GSoC Project: Revitalizing Pallet
René J.V. Bertin
rjvbertin at gmail.com
Fri May 29 01:59:26 PDT 2015
On Friday May 29 2015 15:49:59 Ian Wadham wrote:
>In my opinion, a really good and complete GUI would liberate MacPorts from
>its somewhat "geeky" image and make Open Source software accessible to a
>much wider range of Apple Mac users (i.e. some of the people you see at the
>Apple Store). However, I am not sure that this is what the MacPorts and FOSS
>communities would really want. It could be a Pandora's Box for them.
This is not entirely true in the sense that even before (or so I suppose) Linux distributions started developing their own "store fronts", there were things like synaptic and aptitude's GUI. A good GUI makes it easy to peruse the available packages without having to type multiple commands: in the CLI, you need at least `port search` followed by at least 1 `port info`, whereas only a search pattern (and some mousing) would be required in a GUI.
I think that the issue with MacPorts is that an important portion of the ports don't "install an icon", so you still need a terminal to start that FOSS utility you just installed. That's true even for GTk/Gnome applications that for a good part do install the usual .desktop and .service files that are used on Linux to provide the application via the desktop GUI. Sadly there is no native companion to QuartzWM that does this (for instance via a menu in the Dock icon that also holds the open window list in another submenu; are you listening, Jeremy?). This is one of the reasons I ended up installing xfwm4 and xfce4-panel: the latter can provide a quicklaunch menu containing the applications you use regularly, selected via an offering based on the available .desktop files.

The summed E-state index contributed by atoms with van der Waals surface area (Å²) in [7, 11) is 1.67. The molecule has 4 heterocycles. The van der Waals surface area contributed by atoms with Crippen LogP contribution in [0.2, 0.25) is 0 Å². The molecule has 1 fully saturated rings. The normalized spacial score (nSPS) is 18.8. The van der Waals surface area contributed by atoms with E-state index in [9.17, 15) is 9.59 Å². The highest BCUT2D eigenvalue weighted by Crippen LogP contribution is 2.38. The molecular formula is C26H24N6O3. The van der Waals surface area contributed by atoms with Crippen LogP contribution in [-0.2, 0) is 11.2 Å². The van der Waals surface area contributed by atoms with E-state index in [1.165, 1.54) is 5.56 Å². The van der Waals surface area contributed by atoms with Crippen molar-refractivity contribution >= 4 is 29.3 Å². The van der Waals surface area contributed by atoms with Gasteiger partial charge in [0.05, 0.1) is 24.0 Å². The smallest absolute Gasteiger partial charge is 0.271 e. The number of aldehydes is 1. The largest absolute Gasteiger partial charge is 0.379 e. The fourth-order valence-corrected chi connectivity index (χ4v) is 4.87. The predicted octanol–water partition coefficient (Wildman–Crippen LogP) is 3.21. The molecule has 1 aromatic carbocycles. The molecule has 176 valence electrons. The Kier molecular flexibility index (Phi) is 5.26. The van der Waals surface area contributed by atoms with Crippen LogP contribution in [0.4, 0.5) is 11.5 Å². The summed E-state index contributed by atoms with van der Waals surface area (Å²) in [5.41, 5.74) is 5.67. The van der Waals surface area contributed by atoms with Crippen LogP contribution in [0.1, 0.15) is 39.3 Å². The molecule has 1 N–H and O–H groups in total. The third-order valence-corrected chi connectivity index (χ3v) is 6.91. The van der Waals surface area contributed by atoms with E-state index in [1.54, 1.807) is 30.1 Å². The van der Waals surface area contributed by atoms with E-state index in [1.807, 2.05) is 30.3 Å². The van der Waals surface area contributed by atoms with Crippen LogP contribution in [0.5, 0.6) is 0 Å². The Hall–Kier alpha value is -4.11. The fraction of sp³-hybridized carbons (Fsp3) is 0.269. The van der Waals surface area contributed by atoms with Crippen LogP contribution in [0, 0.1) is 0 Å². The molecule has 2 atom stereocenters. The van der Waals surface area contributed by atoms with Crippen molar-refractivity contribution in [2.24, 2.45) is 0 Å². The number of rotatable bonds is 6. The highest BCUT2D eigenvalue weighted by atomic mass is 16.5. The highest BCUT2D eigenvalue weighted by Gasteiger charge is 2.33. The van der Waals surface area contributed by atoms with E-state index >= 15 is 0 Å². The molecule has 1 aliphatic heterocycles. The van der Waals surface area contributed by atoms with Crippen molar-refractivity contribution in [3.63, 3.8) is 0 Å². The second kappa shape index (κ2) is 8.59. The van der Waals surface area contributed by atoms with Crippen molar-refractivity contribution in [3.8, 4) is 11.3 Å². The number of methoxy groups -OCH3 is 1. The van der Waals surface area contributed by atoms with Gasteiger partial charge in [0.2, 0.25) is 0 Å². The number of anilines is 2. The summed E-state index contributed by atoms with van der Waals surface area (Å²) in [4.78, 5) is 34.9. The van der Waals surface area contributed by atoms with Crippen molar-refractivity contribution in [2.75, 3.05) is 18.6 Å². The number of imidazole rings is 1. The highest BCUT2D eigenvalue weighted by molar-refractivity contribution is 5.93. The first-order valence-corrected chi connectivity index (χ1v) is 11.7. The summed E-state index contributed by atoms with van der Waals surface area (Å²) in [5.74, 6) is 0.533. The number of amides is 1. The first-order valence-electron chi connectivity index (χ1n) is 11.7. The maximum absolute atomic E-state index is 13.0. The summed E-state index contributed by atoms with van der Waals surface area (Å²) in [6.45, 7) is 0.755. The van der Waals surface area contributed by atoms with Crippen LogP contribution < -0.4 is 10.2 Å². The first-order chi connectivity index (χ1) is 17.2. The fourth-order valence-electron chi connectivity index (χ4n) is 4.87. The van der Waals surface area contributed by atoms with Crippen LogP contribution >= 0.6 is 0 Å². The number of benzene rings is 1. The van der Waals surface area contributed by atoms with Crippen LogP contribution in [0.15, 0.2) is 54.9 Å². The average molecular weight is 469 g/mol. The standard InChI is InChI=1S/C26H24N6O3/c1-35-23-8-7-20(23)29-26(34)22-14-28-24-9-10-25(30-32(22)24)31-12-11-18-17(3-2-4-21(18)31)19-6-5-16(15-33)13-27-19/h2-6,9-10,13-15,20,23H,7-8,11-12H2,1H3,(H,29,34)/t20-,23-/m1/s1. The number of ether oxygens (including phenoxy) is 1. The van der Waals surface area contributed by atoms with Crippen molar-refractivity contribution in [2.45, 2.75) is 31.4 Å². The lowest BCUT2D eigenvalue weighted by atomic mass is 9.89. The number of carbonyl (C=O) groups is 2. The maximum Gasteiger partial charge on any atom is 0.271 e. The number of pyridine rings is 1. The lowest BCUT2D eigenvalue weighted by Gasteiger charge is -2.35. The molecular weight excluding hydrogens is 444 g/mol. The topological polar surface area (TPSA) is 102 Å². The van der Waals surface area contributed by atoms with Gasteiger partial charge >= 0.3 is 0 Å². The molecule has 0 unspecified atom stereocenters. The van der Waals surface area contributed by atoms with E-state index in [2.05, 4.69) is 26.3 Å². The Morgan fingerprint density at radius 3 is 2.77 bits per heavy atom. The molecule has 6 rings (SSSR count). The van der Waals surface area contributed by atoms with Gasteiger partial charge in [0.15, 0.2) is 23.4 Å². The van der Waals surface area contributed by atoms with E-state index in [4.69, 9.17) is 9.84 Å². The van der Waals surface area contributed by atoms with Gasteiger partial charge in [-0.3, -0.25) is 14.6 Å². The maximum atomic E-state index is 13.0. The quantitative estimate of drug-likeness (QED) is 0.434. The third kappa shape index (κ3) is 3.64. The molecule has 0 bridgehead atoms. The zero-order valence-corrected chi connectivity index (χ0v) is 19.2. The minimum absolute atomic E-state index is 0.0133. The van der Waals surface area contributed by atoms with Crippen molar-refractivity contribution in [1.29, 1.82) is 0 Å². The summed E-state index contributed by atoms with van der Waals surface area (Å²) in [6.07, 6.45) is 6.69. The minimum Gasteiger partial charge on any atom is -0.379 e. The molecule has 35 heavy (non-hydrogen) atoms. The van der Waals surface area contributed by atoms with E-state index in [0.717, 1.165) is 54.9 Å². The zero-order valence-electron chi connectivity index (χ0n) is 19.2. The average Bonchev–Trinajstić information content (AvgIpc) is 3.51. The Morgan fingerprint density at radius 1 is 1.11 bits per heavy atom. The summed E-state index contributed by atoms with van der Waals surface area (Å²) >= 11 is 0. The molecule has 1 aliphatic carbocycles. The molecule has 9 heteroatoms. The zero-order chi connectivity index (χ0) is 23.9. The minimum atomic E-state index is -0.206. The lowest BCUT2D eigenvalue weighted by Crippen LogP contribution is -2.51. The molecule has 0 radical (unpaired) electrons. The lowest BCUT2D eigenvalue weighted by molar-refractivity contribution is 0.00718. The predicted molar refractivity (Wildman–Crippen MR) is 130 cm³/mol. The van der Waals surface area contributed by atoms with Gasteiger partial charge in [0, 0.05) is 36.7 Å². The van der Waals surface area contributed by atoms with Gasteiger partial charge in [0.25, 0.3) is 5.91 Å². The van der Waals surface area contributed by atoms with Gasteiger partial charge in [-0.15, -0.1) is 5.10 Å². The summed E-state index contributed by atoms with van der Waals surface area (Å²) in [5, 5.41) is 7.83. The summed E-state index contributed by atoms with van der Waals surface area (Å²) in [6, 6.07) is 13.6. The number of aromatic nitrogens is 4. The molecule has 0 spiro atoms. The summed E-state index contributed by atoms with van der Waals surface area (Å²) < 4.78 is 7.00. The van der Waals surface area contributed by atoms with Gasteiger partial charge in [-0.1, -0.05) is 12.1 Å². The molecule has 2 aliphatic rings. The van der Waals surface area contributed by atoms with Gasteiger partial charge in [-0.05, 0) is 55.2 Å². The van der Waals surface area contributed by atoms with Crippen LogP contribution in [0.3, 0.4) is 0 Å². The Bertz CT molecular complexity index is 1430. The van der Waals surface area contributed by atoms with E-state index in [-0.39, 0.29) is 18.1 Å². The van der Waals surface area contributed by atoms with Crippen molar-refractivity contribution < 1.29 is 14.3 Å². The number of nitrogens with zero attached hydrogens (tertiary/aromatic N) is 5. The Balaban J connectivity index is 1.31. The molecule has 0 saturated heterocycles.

KDE applications do show up in the Finder in /Applications/MacPorts/KDE4, but anyone who has ever installed a few end-user applications that are of actual interest (kdepim4, kdevelop, ...) knows that very quickly you drown in a sea of stuff, much with only a default icon.
So in short, a MacPorts GUI for package management is nice, but there's also the risk that it leads to disappointment from the kind of user who expects a GUI for everything and who discovers that after installing things through that package manager he cannot find them, or doesn't know how to use them.
I think that such a GUI should not be alone. It must be complemented (and maybe even preceded) by a launcher, akin to the tools providing "Start Button" like functionality on Linux desktops, but that would sit in the Dock on OS X. It could provide the full range of features provided by (personal preference of mine) Lancelot: break-down of installed applications (.desktop files) in categories, favourites, a quicksearch widget and anything else that would make sense (and for which required stuff is installed). Ideally it would be written with native APIs, but I suppose a Qt-based application would be acceptable too (LXQt may already have something useful that one might be able to strip out, and there's launchy).
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